It is estimated two and a half million people in the world have Multiple Sclerosis. A topical issue, in recently published research in the UK, is impaired sensation in the feet which is a common symptom reported by people living with the condition. To date, there is no available published research exploring the symptom qualitatively, and this study therefore aimed to explore the lived experiences in this group of people. Five English speaking adults (18+) with Multiple Sclerosis who reported impairments in the sensation of their feet (for example; numbness, pins and needles or burning), volunteered to take part in the study and were interviewed in their home environment. The interviews were transcribed and analysed using a descriptive phenomenological approach proposed by Giorgi (2009). The study aims to produce phenomenological descriptive knowledge about the unifying structure of the phenomenon of interest, based on the qualitative interview data. The findings of the study may have significant implications for the enhancement of meaningful practice; such as increasing the awareness of the phenomenon amongst therapists, potentially improving therapeutic care and clinical interventions. It may also help to formulate ideas for future research.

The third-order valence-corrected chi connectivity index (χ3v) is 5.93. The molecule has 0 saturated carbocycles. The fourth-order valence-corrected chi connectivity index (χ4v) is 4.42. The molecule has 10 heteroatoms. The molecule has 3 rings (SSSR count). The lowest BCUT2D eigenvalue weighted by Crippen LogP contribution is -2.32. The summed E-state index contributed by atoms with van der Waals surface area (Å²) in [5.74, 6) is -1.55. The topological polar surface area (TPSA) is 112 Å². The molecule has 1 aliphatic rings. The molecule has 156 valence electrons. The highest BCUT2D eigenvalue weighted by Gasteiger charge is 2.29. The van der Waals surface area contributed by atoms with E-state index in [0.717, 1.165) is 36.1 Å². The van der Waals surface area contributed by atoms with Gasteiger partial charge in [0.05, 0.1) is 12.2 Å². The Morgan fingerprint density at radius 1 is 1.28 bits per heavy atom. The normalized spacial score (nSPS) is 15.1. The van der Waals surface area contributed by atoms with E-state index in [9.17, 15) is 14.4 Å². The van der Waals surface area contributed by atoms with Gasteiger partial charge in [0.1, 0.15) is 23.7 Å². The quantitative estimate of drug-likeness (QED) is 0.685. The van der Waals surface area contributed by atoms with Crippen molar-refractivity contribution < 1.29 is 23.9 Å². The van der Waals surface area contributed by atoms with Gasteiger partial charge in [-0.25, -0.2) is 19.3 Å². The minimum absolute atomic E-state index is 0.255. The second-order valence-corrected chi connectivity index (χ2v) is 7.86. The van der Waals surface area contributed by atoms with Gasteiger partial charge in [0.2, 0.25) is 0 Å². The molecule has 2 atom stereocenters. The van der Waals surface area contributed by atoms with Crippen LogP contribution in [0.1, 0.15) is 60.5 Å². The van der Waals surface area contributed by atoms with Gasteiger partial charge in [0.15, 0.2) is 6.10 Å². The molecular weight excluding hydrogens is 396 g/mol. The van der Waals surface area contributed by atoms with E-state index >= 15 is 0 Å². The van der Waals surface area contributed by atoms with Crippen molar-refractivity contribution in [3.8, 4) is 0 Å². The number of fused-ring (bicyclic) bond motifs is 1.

|Publisher||36th International Human Science Research Conference, Between Necessity and Choice: Existential Dilemmas in the Human Life-World, Jelenia Gora, Poland, July 11-14, 2017|
|Place of Publication||Jelenia Gora, Poland|
|Publication status||Published - 12 Jul 2017|
Bibliographical note© 2017 the authors
- Impaired sensation
- Multiple Sclerosis